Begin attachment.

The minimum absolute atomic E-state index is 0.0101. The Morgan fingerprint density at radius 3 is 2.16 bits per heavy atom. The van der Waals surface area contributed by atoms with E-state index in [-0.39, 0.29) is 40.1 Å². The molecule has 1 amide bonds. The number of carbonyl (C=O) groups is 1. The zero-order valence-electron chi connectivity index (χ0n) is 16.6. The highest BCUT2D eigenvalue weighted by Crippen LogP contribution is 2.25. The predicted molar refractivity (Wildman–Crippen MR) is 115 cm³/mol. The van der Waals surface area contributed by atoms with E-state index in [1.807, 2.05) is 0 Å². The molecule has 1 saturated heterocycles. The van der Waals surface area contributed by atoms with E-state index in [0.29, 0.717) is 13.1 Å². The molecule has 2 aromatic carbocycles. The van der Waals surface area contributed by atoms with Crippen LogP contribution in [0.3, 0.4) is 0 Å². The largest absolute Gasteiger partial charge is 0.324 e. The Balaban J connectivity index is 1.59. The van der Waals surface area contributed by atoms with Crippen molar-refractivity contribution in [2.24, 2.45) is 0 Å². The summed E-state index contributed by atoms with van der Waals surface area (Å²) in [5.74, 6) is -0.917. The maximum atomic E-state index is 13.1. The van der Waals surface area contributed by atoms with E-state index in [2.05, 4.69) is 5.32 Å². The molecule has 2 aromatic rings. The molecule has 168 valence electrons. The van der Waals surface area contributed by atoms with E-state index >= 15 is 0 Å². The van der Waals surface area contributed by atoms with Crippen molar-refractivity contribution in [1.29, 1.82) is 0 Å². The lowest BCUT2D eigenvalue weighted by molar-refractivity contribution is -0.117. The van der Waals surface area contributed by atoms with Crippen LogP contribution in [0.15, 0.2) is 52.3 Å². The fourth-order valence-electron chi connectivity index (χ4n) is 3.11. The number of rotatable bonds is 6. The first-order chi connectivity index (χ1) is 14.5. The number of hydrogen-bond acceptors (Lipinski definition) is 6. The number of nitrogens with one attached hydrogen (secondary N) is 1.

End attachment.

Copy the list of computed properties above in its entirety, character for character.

The minimum absolute atomic E-state index is 0.0101. The Morgan fingerprint density at radius 3 is 2.16 bits per heavy atom. The van der Waals surface area contributed by atoms with E-state index in [-0.39, 0.29) is 40.1 Å². The molecule has 1 amide bonds. The number of carbonyl (C=O) groups is 1. The zero-order valence-electron chi connectivity index (χ0n) is 16.6. The highest BCUT2D eigenvalue weighted by Crippen LogP contribution is 2.25. The predicted molar refractivity (Wildman–Crippen MR) is 115 cm³/mol. The van der Waals surface area contributed by atoms with E-state index in [1.807, 2.05) is 0 Å². The molecule has 1 saturated heterocycles. The van der Waals surface area contributed by atoms with E-state index in [0.29, 0.717) is 13.1 Å². The molecule has 2 aromatic carbocycles. The van der Waals surface area contributed by atoms with Crippen LogP contribution in [0.3, 0.4) is 0 Å². The largest absolute Gasteiger partial charge is 0.324 e. The Balaban J connectivity index is 1.59. The van der Waals surface area contributed by atoms with Crippen molar-refractivity contribution in [2.24, 2.45) is 0 Å². The summed E-state index contributed by atoms with van der Waals surface area (Å²) in [5.74, 6) is -0.917. The maximum atomic E-state index is 13.1. The van der Waals surface area contributed by atoms with E-state index in [2.05, 4.69) is 5.32 Å². The molecule has 2 aromatic rings. The molecule has 168 valence electrons. The van der Waals surface area contributed by atoms with E-state index >= 15 is 0 Å². The van der Waals surface area contributed by atoms with Crippen molar-refractivity contribution in [1.29, 1.82) is 0 Å². The lowest BCUT2D eigenvalue weighted by molar-refractivity contribution is -0.117. The van der Waals surface area contributed by atoms with Crippen LogP contribution in [0.15, 0.2) is 52.3 Å². The fourth-order valence-electron chi connectivity index (χ4n) is 3.11. The number of rotatable bonds is 6. The first-order chi connectivity index (χ1) is 14.5. The number of hydrogen-bond acceptors (Lipinski definition) is 6. The number of nitrogens with one attached hydrogen (secondary N) is 1.